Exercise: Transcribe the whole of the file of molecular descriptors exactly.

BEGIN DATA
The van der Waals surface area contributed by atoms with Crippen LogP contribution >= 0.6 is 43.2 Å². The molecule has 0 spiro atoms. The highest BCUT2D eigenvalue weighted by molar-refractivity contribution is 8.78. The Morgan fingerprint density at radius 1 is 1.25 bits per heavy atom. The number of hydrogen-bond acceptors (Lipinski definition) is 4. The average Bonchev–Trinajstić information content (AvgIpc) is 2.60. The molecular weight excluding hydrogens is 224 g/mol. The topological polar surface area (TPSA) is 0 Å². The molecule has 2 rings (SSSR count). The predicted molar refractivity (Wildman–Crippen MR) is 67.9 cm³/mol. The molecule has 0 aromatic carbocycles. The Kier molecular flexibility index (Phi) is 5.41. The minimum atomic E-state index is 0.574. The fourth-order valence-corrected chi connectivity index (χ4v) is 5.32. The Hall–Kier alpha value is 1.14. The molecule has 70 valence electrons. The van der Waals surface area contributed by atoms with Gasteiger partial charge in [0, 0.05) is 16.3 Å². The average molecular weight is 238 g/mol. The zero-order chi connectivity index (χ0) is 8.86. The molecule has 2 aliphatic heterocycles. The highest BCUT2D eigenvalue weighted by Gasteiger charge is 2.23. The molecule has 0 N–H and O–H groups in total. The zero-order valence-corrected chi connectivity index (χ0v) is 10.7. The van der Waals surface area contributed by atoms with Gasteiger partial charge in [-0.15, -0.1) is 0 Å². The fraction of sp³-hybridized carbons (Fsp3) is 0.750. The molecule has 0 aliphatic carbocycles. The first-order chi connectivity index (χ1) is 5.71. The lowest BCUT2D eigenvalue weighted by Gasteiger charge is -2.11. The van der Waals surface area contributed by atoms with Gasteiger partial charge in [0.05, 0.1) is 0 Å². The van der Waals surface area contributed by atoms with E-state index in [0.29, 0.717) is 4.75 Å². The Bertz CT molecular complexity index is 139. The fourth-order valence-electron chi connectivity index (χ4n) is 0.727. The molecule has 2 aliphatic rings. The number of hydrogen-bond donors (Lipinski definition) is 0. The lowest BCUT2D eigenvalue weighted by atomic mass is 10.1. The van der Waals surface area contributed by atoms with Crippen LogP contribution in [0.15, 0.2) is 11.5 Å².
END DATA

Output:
The van der Waals surface area contributed by atoms with Crippen LogP contribution >= 0.6 is 43.2 Å². The molecule has 0 spiro atoms. The highest BCUT2D eigenvalue weighted by molar-refractivity contribution is 8.78. The Morgan fingerprint density at radius 1 is 1.25 bits per heavy atom. The number of hydrogen-bond acceptors (Lipinski definition) is 4. The average Bonchev–Trinajstić information content (AvgIpc) is 2.60. The molecular weight excluding hydrogens is 224 g/mol. The topological polar surface area (TPSA) is 0 Å². The molecule has 2 rings (SSSR count). The predicted molar refractivity (Wildman–Crippen MR) is 67.9 cm³/mol. The molecule has 0 aromatic carbocycles. The Kier molecular flexibility index (Phi) is 5.41. The minimum atomic E-state index is 0.574. The fourth-order valence-corrected chi connectivity index (χ4v) is 5.32. The Hall–Kier alpha value is 1.14. The molecule has 70 valence electrons. The van der Waals surface area contributed by atoms with Gasteiger partial charge in [0, 0.05) is 16.3 Å². The average molecular weight is 238 g/mol. The zero-order chi connectivity index (χ0) is 8.86. The molecule has 2 aliphatic heterocycles. The highest BCUT2D eigenvalue weighted by Gasteiger charge is 2.23. The molecule has 0 N–H and O–H groups in total. The zero-order valence-corrected chi connectivity index (χ0v) is 10.7. The van der Waals surface area contributed by atoms with Gasteiger partial charge in [-0.15, -0.1) is 0 Å². The fraction of sp³-hybridized carbons (Fsp3) is 0.750. The molecule has 0 aliphatic carbocycles. The first-order chi connectivity index (χ1) is 5.71. The lowest BCUT2D eigenvalue weighted by Gasteiger charge is -2.11. The van der Waals surface area contributed by atoms with Gasteiger partial charge in [0.05, 0.1) is 0 Å². The van der Waals surface area contributed by atoms with E-state index in [0.29, 0.717) is 4.75 Å². The Bertz CT molecular complexity index is 139. The fourth-order valence-electron chi connectivity index (χ4n) is 0.727. The molecule has 2 aliphatic rings. The number of hydrogen-bond donors (Lipinski definition) is 0. The lowest BCUT2D eigenvalue weighted by atomic mass is 10.1. The van der Waals surface area contributed by atoms with Crippen LogP contribution in [0.15, 0.2) is 11.5 Å².